Forecasting is like looking at the Earth from different vantage points. From space, the Earth seems all about perfect curves and straight lines. But the ground view reveals serious ups and downs and twists and turns that are imperceptible from above. Short-term forecasting is the closeup view of the economy, mapping out the rough day-to-day or year-to-year ride. The long term takes the high view: Sure, the twists and turns are there, but what we need to know is the final destination. Here are some of the key issues to watch for in Export Development Canada’s (EDC) long-term export outlook.
1. A rebound in Canada’s slowing GDP growth trend. Many are troubled by the multi-decade slowdown underway, and conclude that with aging demographics, the trend will inevitably continue. When considering the three pillars of long-term growth—labour, capital and productivity—EDC Economics challenges this assumption. Growth won’t likely come roaring back, but it may well break the trend of past decades if we leverage technology’s ability to do things that only labour could do until this point in history. In future, growth may well be less influenced by people power.
2. Longer business cycles. We believe that this is a modern economic reality. More open trade policies and technology have opened the global economy to countries that will be in fast-catch-up mode for years to come. These now collectively make up about 50% of global GDP, increasing overall global growth and stretching out the business cycles. We now have longer longs, higher highs, deeper downturns, and protracted pre-recovery sluggishness. This latter phase is arguably the most difficult, giving rise to today’s worldwide political and social fallout.
3. Diversification. As sustained, superior growth increases emerging markets’ share of total global GDP, economies, like Canada, that don’t want to fall behind in the global game, will have to diversify their international business activities to less-traditional and lesser-known markets. Traditional markets will continue to grow more slowly over the long-term horizon.
4. Tight labour supply. Firms in all industries and regions are complaining about the lack of available labour. Immigration is a remedy, but there’s intense global competition for skilled workers. Globalization and machine-solutions are fundamental to sustaining growth in the long term, given the labour reality. Economic benefits will increasingly be about calculating value creation, and less about job creation.
5. Rise of the service sector. Goods-production will steadily give way to the service sector through the long term. Emerging economies will join the developed world in driving this change as they also experience increased income per capita. Services have largely been non-tradable throughout history. However, technology is now leading a long-term explosion of trade in services. Now to figure out how to facilitate that trade!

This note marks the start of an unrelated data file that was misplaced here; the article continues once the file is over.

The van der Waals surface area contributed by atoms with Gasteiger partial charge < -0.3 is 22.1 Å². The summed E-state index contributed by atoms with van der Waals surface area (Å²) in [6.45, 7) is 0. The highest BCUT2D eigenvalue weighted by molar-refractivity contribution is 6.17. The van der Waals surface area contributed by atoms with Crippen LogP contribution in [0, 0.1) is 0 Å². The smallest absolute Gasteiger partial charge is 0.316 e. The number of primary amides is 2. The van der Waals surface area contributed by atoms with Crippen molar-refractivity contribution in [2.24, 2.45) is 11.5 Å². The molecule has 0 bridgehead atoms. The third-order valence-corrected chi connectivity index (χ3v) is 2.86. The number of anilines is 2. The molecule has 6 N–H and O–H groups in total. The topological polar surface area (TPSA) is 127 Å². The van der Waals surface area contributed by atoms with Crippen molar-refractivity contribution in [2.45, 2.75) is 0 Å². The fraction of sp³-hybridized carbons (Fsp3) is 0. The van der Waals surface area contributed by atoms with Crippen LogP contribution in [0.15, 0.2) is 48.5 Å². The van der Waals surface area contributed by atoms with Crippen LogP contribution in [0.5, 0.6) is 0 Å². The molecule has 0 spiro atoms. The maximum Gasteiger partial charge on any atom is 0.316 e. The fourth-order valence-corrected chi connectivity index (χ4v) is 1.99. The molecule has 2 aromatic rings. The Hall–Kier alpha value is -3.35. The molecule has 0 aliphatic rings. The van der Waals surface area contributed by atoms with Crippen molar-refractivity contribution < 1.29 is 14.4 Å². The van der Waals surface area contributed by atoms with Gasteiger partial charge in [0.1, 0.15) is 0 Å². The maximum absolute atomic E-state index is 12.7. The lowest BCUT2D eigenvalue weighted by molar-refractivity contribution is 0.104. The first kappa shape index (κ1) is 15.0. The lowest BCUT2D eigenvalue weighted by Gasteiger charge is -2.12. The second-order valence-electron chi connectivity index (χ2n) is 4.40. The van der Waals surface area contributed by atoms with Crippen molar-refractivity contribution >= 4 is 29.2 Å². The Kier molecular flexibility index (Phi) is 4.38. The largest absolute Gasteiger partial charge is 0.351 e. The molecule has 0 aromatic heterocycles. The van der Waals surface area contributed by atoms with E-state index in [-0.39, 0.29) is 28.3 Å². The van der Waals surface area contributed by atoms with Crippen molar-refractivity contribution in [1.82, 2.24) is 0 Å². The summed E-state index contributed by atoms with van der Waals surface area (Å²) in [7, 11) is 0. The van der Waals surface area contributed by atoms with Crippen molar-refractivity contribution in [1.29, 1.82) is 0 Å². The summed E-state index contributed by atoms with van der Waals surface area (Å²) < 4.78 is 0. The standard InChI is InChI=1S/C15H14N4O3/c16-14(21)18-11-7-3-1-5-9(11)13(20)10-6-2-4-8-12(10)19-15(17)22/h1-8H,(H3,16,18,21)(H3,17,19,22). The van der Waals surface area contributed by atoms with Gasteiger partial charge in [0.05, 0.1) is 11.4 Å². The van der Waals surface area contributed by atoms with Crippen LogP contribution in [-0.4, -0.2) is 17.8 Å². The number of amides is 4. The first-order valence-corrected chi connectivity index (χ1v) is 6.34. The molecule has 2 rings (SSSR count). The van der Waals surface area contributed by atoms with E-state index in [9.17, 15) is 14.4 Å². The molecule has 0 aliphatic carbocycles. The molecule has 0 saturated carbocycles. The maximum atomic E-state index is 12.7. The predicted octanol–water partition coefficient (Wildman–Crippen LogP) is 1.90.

6. Climate change. The increased incidence of extreme weather events has put climate change close to the top of the international agenda. Higher global growth presents a dilemma; unless energy intensity diminishes enough to more-than-offset growth, emissions will continue to rise. The pressure to reduce emissions, together with pressure on those lending to high emitters, will intensify over the next decade. Raising capital in the traditional energy sector will be more difficult to do, and energy investment portfolios will face greater scrutiny. On the flipside, this will be a boon to cleantech innovations and investments.
Other factors are also at the top of the list, including the general effects of technology on the financial world and general business efficiency; global populism and its effects; and a host of industry-specific developments, not the least of which is pressure on the world’s food supply. These and other pressing long-term issues are fast becoming part of grassroots business strategy. EDC has initiated a long-term forecasting process to enable our own 10-year planning horizon and also to assist Canadian businesses of all sizes to plan for long-term challenges and opportunities.
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In the 2019 year-end TCI, the outlook of Canadian exporters fell to its lowest level in eight years.
The bottom line?
It’s critical for business success to keep our eyes on day-to-day developments in the economy and politics—but our ultimate destination is just as critical. Amid the risks, it’s amazing to discover the opportunities that reveal themselves.
This commentary is presented for informational purposes only. It’s not intended to be a comprehensive or detailed statement on any subject and no representations or warranties, express or implied, are made as to its accuracy, timeliness or completeness. Nothing in this commentary is intended to provide financial, legal, accounting or tax advice nor should it be relied upon. EDC nor the author is liable whatsoever for any loss or damage caused by, or resulting from, any use of or any inaccuracies, errors or omissions in the information provided.